And lastly dear reader, it is not about whether or not you use cloth napkins or if you use disposable. The important part is that you are preparing a table for your loved ones each night, not only nourishing them with food, but with precious prayers and family fellowship. The "breaking of bread" together in the home was a significant part of the Lord's ministry and should be just as important in the ministry to your family as "keeper of the home".

"And he took bread, and gave thanks, and brake it, and gave unto them, saying,
This is my body which is given for you: this do in remembrance of me."
~ Luke 22:19


And they devoted themselves to the apostles' teaching and the fellowship,
to the breaking of bread and the prayers."
~ Acts 2:42 (ESV)


"Wisdom has built her house...
she has also set her table...."
~ Proverbs 9:1a, 9:2b

Here is what we have accomplished thus far on our "Odds and Ends" Monthly Home Maintenance Series (note that some steps were placed together and altered to make for modern day needs):


Are you ready to begin your monthly home maintenance?


23 comments:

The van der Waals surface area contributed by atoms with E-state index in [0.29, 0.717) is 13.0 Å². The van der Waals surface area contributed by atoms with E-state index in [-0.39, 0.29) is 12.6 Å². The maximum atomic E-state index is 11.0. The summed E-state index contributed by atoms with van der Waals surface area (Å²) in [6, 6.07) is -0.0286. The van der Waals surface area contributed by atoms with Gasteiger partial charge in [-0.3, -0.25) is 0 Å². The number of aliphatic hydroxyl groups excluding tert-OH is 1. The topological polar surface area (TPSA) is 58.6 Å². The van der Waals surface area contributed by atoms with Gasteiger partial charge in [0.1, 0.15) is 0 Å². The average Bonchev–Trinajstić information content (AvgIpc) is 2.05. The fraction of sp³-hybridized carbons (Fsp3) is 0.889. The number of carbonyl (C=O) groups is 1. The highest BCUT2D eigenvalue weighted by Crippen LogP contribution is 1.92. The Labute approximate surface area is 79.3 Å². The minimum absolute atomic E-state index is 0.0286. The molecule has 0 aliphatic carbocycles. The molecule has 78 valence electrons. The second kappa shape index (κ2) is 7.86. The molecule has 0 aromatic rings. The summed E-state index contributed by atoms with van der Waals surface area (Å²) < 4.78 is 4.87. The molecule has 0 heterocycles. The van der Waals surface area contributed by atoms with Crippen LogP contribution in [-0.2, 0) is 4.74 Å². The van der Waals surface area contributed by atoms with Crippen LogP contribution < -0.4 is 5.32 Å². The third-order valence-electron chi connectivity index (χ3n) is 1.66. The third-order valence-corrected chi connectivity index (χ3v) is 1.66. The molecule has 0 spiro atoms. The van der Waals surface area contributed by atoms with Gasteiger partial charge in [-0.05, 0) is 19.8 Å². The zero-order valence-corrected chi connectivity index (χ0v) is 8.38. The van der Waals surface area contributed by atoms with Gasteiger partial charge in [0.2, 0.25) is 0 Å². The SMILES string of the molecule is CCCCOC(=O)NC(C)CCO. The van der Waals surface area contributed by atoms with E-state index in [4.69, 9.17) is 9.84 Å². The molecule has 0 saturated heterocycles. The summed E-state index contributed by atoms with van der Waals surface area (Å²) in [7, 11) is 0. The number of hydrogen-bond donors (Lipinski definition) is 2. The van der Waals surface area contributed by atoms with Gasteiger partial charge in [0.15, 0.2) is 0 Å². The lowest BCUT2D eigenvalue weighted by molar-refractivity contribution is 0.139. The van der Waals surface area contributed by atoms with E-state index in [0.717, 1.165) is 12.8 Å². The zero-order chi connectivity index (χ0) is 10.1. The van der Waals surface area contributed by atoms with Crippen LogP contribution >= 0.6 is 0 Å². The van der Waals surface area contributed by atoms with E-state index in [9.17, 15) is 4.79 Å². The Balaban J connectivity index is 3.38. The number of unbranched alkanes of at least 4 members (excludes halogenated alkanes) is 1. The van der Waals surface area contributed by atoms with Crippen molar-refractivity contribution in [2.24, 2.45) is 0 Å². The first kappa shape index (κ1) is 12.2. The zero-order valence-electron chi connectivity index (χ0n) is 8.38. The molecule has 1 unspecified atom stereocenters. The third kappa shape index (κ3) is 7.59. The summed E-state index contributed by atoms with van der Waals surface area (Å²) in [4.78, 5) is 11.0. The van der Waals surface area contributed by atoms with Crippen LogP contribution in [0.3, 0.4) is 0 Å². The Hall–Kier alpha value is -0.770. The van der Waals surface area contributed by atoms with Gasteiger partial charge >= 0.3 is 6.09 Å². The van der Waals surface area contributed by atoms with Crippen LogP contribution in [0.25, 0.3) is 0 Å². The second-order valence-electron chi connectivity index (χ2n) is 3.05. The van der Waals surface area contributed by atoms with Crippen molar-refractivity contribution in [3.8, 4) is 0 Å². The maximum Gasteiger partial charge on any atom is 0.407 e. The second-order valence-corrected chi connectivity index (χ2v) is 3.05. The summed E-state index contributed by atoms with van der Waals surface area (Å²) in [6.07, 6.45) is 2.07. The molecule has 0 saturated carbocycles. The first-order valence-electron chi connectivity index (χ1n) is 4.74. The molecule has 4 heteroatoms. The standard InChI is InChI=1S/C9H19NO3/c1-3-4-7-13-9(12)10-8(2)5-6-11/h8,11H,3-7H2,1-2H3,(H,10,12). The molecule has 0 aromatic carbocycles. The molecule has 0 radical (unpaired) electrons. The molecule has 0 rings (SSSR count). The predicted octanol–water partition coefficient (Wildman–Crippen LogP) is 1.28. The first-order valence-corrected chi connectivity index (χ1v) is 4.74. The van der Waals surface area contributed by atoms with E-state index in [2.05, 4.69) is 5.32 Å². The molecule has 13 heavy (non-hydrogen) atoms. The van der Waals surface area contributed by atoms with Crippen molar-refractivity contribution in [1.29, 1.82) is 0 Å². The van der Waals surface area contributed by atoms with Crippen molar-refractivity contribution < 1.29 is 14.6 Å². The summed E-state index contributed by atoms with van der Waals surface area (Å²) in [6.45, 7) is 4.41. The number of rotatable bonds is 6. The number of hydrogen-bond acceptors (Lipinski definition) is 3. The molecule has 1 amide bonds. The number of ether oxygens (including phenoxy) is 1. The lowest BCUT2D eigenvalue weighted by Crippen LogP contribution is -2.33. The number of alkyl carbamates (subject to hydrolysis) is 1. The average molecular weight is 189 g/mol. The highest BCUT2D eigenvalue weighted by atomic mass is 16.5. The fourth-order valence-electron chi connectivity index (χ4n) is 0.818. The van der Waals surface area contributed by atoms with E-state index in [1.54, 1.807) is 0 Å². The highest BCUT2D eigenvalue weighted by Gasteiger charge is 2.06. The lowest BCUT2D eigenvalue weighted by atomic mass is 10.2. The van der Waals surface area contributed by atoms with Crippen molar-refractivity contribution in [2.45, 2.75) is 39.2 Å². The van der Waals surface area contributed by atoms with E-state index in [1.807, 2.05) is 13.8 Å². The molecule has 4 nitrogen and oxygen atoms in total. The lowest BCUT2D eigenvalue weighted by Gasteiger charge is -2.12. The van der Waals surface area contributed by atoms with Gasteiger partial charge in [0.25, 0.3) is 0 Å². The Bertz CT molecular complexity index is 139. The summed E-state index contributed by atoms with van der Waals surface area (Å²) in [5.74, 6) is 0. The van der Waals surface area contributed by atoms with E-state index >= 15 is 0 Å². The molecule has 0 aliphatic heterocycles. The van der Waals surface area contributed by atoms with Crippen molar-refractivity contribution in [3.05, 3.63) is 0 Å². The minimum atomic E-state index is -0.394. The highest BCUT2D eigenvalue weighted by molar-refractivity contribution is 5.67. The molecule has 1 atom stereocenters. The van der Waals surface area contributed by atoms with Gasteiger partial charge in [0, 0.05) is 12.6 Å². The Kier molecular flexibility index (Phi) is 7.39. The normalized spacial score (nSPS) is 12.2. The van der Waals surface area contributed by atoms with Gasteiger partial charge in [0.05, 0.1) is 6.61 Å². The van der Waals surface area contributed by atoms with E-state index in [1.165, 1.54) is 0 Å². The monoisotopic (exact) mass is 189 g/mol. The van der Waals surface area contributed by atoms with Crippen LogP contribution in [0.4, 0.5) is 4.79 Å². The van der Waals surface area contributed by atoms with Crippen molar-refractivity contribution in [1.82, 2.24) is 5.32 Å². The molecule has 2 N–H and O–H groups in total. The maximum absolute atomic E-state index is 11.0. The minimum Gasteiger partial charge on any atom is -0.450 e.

1. Hello, my name is___, and I'm sorry I won't be able to participate in this series as the job is just too stressful for me to handle right now. You see, I'm a linen hoarder. We have a king-size bed (we had 2 until last year) with too many changes for it because I can't resist a lovely new sheet set with a color or pattern I don't have. And the same is true for table linens. I was doing okay in that department with only 3 sets of place mats, 20-something tablecloths and countless napkins, but there were so many estate and tag sales this year where I found many that were still new in the package... Well anyway, I hope you understand, and it's not because I don't want them to be sorted better and placed neatly on their shelves - the real reason I can't take part in straightening them up is ... well, I may discover there is yet a color or pattern that I'm lacking. *sigh*